- Hannah Winston Palm Beach Post Staff Writer
Peggy Hernandez sat close Tuesday afternoon as Gov. Rick Scott signed a bill that sets mandatory minimums for drug dealers who carry fentanyl.
The Wellington mother thought of her son, Christian “Ty” Hernandez, who died of a fentanyl overdose in 2016. She might have thought of the man who was convicted for selling her son the fatal drug, a first-of-its-kind conviction in Palm Beach County. She thought of the families across the state this bill will help.
“This is so surreal for me,” she said. “This is a happy day for the state of Florida. I am elated about this new law. We are going to take back our state and we are going to get these drug dealers off the streets.”
Scott ceremonially signed HB 477 surrounded by Palm Beach County sheriff’s deputies, state legislators, state attorneys and the members of the Sober Home Task Force. The bill also sets mandatory minimum sentences for possession of synthetic opioids such as carfentanil.
Fentanyl is an opioid that is 100 times more potent than morphine and a major contributor to heroin-related overdoses throughout the state. In 2015, 216 people — more than one person every other day — died in Palm Beach County from heroin-related overdoses, and more than 40 percent of those people had fentanyl in their system, a Palm Beach Post investigation revealed. In comparison, 427 people died of heroin-related overdoses between 2009 and 2014.
Between January and June of 2016, 156 died from fentanyl alone in Palm Beach County.
State Attorney Dave Aronberg said you cannot address the opioid epidemic without addressing fentanyl.
“Until this bill passed, we could not charge fentanyl traffickers with trafficking,” Aronberg said. “Now we can charge fentanyl traffickers with a first-degree felony, punishable by up to 30 years in prison.”
Aronberg said anyone who is in possession of 4 grams of the powerful narcotic faces a mandatory minimum of three years in prison. He said at first legislatures were hesitant for such a small amount, but he said that amount of the drug can kill hundreds of people.
Aronberg said that while “you can’t arrest your way out of the epidemic,” he is hopeful the bill will help along with other efforts such as the Sober Home Task Force.
“(The bill) will help us in our fight to keep our county and our state as safe as it can possibly be and end this drug epidemic,” Aronberg said.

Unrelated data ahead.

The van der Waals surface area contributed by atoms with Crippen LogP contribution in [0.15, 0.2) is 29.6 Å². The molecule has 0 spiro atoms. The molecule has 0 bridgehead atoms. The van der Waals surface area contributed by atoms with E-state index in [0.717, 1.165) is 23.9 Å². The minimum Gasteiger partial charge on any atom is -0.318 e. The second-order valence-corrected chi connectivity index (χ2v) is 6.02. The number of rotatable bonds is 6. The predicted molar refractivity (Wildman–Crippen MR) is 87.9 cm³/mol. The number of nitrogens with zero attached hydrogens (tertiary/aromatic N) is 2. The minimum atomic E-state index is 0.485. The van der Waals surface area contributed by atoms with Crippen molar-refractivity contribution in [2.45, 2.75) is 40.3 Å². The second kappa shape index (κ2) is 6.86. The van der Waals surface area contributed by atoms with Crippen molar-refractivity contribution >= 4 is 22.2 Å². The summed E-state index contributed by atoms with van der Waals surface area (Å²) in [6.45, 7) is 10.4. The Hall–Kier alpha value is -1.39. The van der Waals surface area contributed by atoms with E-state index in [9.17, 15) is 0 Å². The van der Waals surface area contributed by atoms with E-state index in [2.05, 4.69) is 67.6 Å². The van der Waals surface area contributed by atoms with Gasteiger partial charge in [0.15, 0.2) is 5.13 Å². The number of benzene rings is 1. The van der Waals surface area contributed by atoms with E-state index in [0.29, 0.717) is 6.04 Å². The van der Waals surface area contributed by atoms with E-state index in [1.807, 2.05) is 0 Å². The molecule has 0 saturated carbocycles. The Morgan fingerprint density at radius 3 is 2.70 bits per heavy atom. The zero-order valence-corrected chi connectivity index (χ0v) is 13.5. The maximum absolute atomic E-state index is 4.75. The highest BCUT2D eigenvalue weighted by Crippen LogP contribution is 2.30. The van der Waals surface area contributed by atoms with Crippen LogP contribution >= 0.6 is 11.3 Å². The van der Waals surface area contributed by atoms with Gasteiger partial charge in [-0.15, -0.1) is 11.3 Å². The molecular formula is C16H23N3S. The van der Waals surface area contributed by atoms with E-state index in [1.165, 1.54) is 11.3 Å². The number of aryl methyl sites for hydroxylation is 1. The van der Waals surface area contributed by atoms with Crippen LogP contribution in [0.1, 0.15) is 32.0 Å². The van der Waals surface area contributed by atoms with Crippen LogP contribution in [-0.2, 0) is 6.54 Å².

The bill will go into effect Oct. 1.
Scott said when he first came into office, he dealt with the pill mills and now the state is suffering from the opioid epidemic. He said the bill will help, but the government is still trying to figure out how to tackle the issue as a whole, noting efforts on local levels as well as providing naloxone, a heroin overdose antidote, to first responders.
“This is one very important (bill) to so many families,” he said. “I hope we don’t lose another life.”
After the governor signed the bill, he took a moment to speak with Hernandez. She said he praised her care and love, saying he was proud of her for standing strong after the death of her 23-year-old son and taking on this crusade.
“Ty” died in February 2016. Her son’s dealer, Christopher Massena, was convicted in August 2016. It was the first case in Palm Beach County where a drug dealer was convicted for selling drugs that killed someone. He was sentenced to 30 years in federal prison.
Hernandez said at the end of the day she hopes the bill can be renamed after her son and continue to help families so no other young lives are lost.
“(We hope) we can get these drug dealers off the street and get these people some help that they need and we can take back our state,” she said. “If we don’t do something as a whole — and it’s not just the policemen, it’s not just the judges it’s not just the lawyers, the teachers — it’s everyone. It takes everyone to get this drug off the street.”